Unveiling Realities: A Social Entrepreneur’s Journey in Africa — Reflections on Purpose, Power, and Funding Challenges

Raby Gueye
4 min readJan 11, 2024


In 2019, I made a life-altering decision to leave the United States and return to my homeland, Senegal. I embarked on a mission close to my heart, founding a nonprofit organization named Teach For Senegal. The past five years have been a whirlwind of challenges, triumphs, and invaluable lessons that have shaped my perspective on social entrepreneurship in Africa.

1. The Power of Purposeful Initiatives

Teaching for Senegal was not just a professional move; it was a profound commitment to addressing educational disparities in my native country. The power of purpose has been my guiding force. Witnessing the impact of our initiatives on the ground — classrooms buzzing with enthusiasm, eager minds absorbing knowledge — reaffirms the significance of purpose-driven work.

2. Transformative Change Requires Giving Local Communities Unrestrictive Power

Empowering local communities with unrestrictive power has been pivotal. Recognizing the wisdom and agency within communities fosters sustainable and impactful change. It’s about creating a space where their voices not only matter but steer the course of initiatives. This has led to more inclusive and community-driven projects that better address the specific needs of the people we serve.

3. Funding Dynamics: Dealing with Donors and Governments

Navigating the complex landscape of funding has been a challenge. Dealing with donors and government bodies requires finesse, patience, and strategic planning. Balancing the needs of the organization with external expectations has been an ongoing juggling act. It’s not just about securing funds but ensuring that these resources align with the long-term goals and autonomy of the local communities.

4. Working on the Ground: Where the Joy Is

While funding and bureaucracy present their challenges, the true joy of this work lies in the communities we serve. Being on the ground, witnessing the tangible impact, and connecting with the individuals we aim to empower — that’s where the heart of our mission beats strongest. The real victories are found in the smiling faces of students, Fellows, and the positive changes taking root in the community.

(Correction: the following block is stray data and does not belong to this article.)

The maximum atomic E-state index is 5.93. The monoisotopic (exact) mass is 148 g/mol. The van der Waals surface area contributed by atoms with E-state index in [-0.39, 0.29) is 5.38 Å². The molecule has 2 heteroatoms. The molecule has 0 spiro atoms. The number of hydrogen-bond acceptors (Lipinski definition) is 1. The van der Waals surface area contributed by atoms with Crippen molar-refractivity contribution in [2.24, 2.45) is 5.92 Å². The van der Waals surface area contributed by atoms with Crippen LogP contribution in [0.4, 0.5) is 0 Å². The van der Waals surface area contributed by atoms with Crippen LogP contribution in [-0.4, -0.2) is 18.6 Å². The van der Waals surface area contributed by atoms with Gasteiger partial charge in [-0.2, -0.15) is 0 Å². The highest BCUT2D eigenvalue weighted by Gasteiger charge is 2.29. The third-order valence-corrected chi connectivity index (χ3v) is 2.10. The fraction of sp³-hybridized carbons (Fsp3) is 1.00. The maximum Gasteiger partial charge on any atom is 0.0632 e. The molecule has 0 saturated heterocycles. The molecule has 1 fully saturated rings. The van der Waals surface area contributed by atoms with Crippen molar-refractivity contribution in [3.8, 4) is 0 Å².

5. International Organizations, Impact, and Funding Challenges: The Blunt Reality

The dynamics with international organizations have been enlightening. While our impact and data attract attention, the unvarnished truth is that navigating the waters of funding can be tricky. International organizations often leverage our impact to fundraise millions, yet the reality is that the funds returned to us can be disproportionately low. It’s a challenge we face in ensuring that the resources garnered genuinely translate into substantial support for the initiatives on the ground. It’s not just about celebrating the recognition but demanding equity and transparency in the distribution of resources.

6. African Entrepreneurs: Overcoming Stigma

A unique challenge faced by African entrepreneurs is the stigma surrounding trust and money. Building trust with funders often involves overcoming unfounded biases. The journey is not only about showcasing the potential for impactful change but also dispelling misconceptions about Africans and financial responsibility. It’s a continuous effort to redefine narratives and prove that Africa’s entrepreneurs are not just capable but crucial drivers of positive change on the continent.

7. Navigating Indifference: Not Everyone Shares the Vision

One of the tough lessons I’ve learned is that not everyone is as passionate about social causes. It’s disheartening to encounter individuals who, for various reasons, simply don’t care about transforming the education system. While my mission is fueled by a deep commitment to positive change, I have realized that not everyone shares that same commitment. Navigating this indifference challenges you to focus on those who are receptive to change, ensuring your efforts make the most significant impact where they are valued. It’s a reminder that change starts with those who believe in it.

As I blow out the candles on my 30th birthday cake, I’m filled with gratitude for the incredible journey and the lessons learned. To everyone who has been a part of this adventure — the dedicated team at Teach for Senegal, our partners, and the communities we serve — thank you for making these five years extraordinary.

Looking ahead, the road of a social entrepreneur in Africa unfolds with new challenges, aspirations, and opportunities. Here’s to the next chapter and the collective effort toward a brighter, more inclusive future for education in Senegal and beyond.



Raby Gueye

Mom. Educator. Social Entrepreneur who enjoys writing. #TeachForSenegal #decolonizeeducation